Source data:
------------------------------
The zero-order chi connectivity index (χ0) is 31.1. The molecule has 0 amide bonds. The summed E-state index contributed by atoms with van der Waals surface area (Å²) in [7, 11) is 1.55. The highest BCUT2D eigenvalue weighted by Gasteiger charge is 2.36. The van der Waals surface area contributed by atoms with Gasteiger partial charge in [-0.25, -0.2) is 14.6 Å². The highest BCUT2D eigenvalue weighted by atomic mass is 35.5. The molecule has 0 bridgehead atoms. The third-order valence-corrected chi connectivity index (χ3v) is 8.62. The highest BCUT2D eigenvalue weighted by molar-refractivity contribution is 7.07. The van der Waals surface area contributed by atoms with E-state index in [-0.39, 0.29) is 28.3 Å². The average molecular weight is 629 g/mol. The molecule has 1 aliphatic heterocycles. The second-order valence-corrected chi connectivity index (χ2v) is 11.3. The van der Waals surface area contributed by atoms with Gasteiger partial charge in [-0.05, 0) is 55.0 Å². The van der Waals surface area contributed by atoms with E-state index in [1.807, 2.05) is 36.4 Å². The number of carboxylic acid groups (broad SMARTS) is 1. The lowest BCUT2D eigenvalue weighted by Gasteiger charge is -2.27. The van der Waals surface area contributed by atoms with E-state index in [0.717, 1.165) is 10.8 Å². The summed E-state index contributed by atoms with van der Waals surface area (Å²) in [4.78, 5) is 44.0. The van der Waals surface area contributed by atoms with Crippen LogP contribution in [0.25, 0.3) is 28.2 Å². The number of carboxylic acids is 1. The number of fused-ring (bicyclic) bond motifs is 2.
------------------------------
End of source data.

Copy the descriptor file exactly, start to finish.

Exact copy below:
The zero-order chi connectivity index (χ0) is 31.1. The molecule has 0 amide bonds. The summed E-state index contributed by atoms with van der Waals surface area (Å²) in [7, 11) is 1.55. The highest BCUT2D eigenvalue weighted by Gasteiger charge is 2.36. The van der Waals surface area contributed by atoms with Gasteiger partial charge in [-0.25, -0.2) is 14.6 Å². The highest BCUT2D eigenvalue weighted by atomic mass is 35.5. The molecule has 0 bridgehead atoms. The third-order valence-corrected chi connectivity index (χ3v) is 8.62. The highest BCUT2D eigenvalue weighted by molar-refractivity contribution is 7.07. The van der Waals surface area contributed by atoms with E-state index in [-0.39, 0.29) is 28.3 Å². The average molecular weight is 629 g/mol. The molecule has 1 aliphatic heterocycles. The second-order valence-corrected chi connectivity index (χ2v) is 11.3. The van der Waals surface area contributed by atoms with Gasteiger partial charge in [-0.05, 0) is 55.0 Å². The van der Waals surface area contributed by atoms with E-state index in [1.807, 2.05) is 36.4 Å². The number of carboxylic acid groups (broad SMARTS) is 1. The lowest BCUT2D eigenvalue weighted by Gasteiger charge is -2.27. The van der Waals surface area contributed by atoms with E-state index in [0.717, 1.165) is 10.8 Å². The summed E-state index contributed by atoms with van der Waals surface area (Å²) in [4.78, 5) is 44.0. The van der Waals surface area contributed by atoms with Crippen LogP contribution in [0.25, 0.3) is 28.2 Å². The number of carboxylic acids is 1. The number of fused-ring (bicyclic) bond motifs is 2.